Photography by Michael Dyrland
"Being indebted to a bank for the majority of my life was never my plan."
Stevie Quinney was tired of her Vancouver lifestyle. Only 22 at the time, she was paying $700 a month for a bedroom in a shared basement suite and struggling with student loans. Then, she started reading The Big Tiny: A Built-It-Myself Memoir by Dee Williams, a tiny house guru of sorts, and something clicked. "It sparked the idea that I could move to a small house, that it was doable," she says.
So doable, in fact, that she contacted her mother in Winkler, Man., about 90 minutes southwest of Winnipeg, and told her that she wanted to move back home and create her own little house—out of shipping containers. Her mom and her stepfather were immediately on board, but the real seal of approval came in March 2015, when, for Stevie's birthday, they bought her two shipping containers to get her journey started.
Steve Quinney in the kitchen of her small house in Wrinkler, Man.
More and more people are embarking on a similar path. Covering everything up to 1,400 square feet (see Small Talk, page 54), the tiny house movement has been gaining momentum. But what's the big attraction?
It's a few things, explains John Infranca, assistant professor of law at Suffolk University's law school in Boston and research affiliate at the Furman Center for Real Estate and Urban Policy at New York University. "We've got a demographic trend of people living in smaller households," he says. "People live as singles for longer periods of time, married couples delay having children or aren't having children at all, seniors are living longer after being widowed and people are divorcing at higher rates. These smaller households are drawn to smaller homes."
At the same time, he says, there's a movement toward owning less "stuff," which has been made easier by technology, as we don't need as much space to store books, music and movies as we once did. Finally, there's the environmental aspect. "The idea of a smaller footprint and less energy-intensive usage is attractive to a lot of people."
That was certainly the case for Stevie. "I've always been conscious of being eco-friendly," she says. "I really like the idea of not having more than you need."
She also liked the idea of owning her home—no mortgage—and designing it to suit her lifestyle. With the shipping containers already purchased, Stevie started researching floor plans online. She'd never done one before, but after looking at some container-house layouts, she drew her own and sent it to her stepfather, who refined the drawings even more.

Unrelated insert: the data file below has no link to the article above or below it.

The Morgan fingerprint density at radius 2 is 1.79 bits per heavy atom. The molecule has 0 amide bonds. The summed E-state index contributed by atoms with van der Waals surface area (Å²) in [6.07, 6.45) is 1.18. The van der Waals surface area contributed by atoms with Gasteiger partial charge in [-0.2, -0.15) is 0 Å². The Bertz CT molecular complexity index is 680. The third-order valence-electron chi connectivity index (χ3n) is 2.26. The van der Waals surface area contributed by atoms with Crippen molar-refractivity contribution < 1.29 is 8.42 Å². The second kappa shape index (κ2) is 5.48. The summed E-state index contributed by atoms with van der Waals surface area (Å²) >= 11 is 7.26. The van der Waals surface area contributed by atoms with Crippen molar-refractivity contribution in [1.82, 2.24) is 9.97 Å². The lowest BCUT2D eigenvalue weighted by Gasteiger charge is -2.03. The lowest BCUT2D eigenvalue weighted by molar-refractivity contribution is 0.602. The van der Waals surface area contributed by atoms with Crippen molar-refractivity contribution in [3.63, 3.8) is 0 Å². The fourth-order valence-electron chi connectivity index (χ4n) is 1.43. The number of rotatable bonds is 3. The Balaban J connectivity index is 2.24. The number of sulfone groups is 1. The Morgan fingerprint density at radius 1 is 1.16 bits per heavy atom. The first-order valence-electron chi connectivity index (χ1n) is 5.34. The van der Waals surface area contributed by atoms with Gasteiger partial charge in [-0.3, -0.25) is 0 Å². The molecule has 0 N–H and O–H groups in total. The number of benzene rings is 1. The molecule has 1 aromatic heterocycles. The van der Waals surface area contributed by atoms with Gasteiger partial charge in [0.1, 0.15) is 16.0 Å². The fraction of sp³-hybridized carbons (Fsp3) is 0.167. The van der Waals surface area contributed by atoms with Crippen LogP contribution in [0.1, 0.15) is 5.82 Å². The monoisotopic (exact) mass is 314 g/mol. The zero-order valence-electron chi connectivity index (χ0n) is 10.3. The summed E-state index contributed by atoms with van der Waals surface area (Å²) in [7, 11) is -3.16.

Stevie built her small house out of two shipping containers given to her by her mom and her stepfather.
He helped with construction as well, along with his brothers, all of whom had experience building sheds, workshops and barns. "They knew a lot about how to do the plumbing and electrical work, so we didn't have to hire anybody," says Stevie. Six months and about $50,000 later, she moved into her 600-square-foot home.
At first, it was rough going. Unlike tiny homesteaders in California or Oregon, Stevie had the Canadian climate to contend with. "The first week, the pipes froze, so I was hauling water from my mom's home," she says. And because there wasn't time to install the wood stove she bought, she had to use a small electric shop heater through the winter. But eventually, warmer weather arrived, and now, Stevie says the place is looking good. "It's really nice. I've got all of my furniture, and my living room is set up."
Beyond the physical comfort of her own home, though, she feels a great sense of accomplishment. "I'm at a stage now where many people my age are getting married, buying houses and having children. It's wonderful, but it's also very expensive," she says. "Being indebted to a bank for the majority of my life was never part of my plan." She values flexibility and life experience over a big house and a mortgage, and she believes that even more tiny houses are on the horizon for those in her age group and younger. "This small house movement is turning into a very big thing."
The home looks out over the Manitoba Prairies.
The pros and cons of tiny living